Excuse me? I know that we should just expect these flaps (like when Obama said he had campaigned in all 57 American states, an odd flap unless he was thinking about the 57 internationally recognized Islamic states of the world), but this is getting ridiculous. It's an insult and slight to Kansas City when he confuses us with St. Louis--and he's spending the night here!

I expected more from the savior of the planet and the "The One." But it's not like St. Louis and Kansas City have similar sounding names, or are interchangable--the cities could not be more different--opposite sides of the state, opposite histories, opposite cultures.

Obama is either just lazy or completely uninformed and unprepared. In either case, these latest examples prove that the state senator and community activist from Illinois who has yet to serve a full term in the U.S. Senate is not ready to to be leader of the free world.

Joe Biden: Obama's gift to the Republicans

Thank you so much Barack Obama! You passed up your best opportunity to win (Hillary Clinton), you opted not to appeal to moderate voters in swing states (Evan Bayh, Tim Kaine), and you opted not to appeal to disgruntled female Hillary supporters (Kathleen Sebelius). Obama instead chose to play it safe and go with a longtime D.C. insider and power player. Looks like the candidate of change is quickly becoming the candidate of status quo.

Just what does Joe Biden bring to the ticket? He ensures Obama will win Delaware. Now Obama can be confident he'll win "The First State" by 12 points instead of just 10. Additionally:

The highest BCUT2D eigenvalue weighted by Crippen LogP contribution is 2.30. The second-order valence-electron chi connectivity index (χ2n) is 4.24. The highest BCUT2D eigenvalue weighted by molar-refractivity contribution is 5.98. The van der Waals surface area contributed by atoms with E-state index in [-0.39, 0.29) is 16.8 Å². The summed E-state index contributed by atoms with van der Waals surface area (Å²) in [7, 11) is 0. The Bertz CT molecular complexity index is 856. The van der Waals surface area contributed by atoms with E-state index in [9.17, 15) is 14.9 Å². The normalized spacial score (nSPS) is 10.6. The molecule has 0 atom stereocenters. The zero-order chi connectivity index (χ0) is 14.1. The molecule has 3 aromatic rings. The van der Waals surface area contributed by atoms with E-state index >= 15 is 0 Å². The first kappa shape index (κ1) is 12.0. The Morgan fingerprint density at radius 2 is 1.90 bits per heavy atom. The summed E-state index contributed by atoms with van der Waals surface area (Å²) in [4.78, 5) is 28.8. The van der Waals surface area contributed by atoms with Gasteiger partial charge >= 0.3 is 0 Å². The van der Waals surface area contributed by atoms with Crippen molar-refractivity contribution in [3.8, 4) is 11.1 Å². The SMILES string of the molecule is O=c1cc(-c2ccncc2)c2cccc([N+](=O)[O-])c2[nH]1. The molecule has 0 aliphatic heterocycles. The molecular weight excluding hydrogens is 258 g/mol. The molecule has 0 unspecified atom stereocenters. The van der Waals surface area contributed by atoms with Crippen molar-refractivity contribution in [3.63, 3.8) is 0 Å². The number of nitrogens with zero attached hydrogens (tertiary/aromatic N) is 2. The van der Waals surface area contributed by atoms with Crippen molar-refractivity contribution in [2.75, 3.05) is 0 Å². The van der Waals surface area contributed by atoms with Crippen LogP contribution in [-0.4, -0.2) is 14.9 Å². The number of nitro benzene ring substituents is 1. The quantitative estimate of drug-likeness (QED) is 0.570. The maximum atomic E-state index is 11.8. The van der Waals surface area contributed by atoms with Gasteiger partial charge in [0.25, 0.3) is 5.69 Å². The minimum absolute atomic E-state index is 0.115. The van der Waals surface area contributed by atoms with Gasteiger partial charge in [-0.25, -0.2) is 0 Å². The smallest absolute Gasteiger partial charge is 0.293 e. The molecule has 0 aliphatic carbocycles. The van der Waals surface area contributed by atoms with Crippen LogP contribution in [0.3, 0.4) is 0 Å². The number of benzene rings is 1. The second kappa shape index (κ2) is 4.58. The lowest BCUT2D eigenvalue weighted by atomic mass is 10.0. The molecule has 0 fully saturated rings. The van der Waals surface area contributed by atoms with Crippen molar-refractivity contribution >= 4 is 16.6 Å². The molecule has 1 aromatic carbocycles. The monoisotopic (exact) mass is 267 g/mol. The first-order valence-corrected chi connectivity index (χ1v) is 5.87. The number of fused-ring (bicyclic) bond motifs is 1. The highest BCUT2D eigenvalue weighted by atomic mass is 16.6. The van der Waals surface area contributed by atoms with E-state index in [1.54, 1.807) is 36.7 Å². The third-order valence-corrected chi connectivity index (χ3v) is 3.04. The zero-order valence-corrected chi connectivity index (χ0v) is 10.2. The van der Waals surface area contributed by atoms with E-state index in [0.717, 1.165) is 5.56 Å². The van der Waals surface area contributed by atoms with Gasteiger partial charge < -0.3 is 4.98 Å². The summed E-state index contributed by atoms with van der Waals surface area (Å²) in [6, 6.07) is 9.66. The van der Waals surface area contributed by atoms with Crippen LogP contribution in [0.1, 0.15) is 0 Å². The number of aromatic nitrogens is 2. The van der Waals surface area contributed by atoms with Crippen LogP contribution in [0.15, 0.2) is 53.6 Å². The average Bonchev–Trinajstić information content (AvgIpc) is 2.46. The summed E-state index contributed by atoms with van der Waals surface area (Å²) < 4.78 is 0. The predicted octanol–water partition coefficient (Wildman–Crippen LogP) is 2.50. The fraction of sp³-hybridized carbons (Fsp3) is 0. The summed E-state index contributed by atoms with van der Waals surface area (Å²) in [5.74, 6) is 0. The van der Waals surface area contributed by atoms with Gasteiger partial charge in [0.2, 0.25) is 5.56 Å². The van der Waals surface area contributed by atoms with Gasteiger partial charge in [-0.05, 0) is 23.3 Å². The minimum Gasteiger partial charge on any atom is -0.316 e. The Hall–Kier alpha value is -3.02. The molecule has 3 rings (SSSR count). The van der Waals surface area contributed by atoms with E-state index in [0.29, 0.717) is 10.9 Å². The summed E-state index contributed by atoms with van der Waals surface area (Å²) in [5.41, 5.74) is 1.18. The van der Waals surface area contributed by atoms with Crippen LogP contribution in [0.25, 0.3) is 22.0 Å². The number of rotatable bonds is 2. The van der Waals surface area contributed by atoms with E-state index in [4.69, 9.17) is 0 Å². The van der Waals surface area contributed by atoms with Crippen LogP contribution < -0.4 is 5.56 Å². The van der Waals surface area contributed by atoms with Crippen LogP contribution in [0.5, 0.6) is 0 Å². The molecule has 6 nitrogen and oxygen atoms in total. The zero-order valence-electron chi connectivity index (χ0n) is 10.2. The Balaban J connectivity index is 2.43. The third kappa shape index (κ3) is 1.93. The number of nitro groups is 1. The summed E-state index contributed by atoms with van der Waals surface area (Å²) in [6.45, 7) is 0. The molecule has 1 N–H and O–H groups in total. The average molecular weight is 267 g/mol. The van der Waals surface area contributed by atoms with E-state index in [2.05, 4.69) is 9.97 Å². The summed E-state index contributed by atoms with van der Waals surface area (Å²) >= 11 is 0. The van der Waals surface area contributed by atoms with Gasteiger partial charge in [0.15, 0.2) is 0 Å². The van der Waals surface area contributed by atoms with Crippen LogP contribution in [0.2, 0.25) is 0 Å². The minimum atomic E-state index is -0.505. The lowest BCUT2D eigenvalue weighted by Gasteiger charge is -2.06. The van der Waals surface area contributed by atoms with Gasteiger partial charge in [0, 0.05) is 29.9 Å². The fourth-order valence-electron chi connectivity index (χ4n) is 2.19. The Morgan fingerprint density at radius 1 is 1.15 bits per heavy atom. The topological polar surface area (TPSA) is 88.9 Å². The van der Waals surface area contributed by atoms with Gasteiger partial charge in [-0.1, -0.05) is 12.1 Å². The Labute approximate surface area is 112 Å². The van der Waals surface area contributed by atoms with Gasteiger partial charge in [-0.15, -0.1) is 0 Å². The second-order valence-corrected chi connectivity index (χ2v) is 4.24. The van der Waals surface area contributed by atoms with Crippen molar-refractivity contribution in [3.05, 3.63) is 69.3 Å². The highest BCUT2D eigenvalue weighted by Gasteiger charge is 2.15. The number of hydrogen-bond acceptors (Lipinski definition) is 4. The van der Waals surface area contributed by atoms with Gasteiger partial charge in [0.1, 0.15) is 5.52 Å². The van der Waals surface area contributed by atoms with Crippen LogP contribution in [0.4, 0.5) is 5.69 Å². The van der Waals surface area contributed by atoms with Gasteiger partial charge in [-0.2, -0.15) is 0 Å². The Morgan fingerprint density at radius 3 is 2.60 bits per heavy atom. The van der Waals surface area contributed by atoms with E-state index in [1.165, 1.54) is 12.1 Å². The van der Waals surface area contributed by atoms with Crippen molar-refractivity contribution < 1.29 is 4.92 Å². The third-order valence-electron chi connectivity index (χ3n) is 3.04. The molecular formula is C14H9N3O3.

• Joe Biden has been in the Senate for 30 years--longer than McCain.
  • Biden's criticism of Obama from the primaries will be replayed by McCain--namely, that Obama is untested, unprepared and not experienced enough to be president
  • On an episode of Comdedy Central's The Daily Show, Biden said he would be honored to run on a national ticket with McCain because he believed the country would be better off
  • Biden's January 2007 comments, which will live on in infamy, especially with the twist of irony in Obama's selection of Biden as VP. “I mean, you got the first mainstream African-American who is articulate and bright and clean and a nice-looking guy,” he said. “I mean, that’s a storybook, man.”
  • Joe Biden voted against the first resolution to use force in the first Gulf War (1991) but voted for the authorization to use force against Iraq in 2003. Can someone explain this one to me? And since Obama railed against Hillary for her vote for the war, and used it as a battle cry for why he should be elected instead (citing his "judgment"), how can we now trust his judgment when he chose an opponent who voted exactly as Hillary did? If that one voted disqualified Hillary for national office, according to Obama, why does it not disqualify Biden?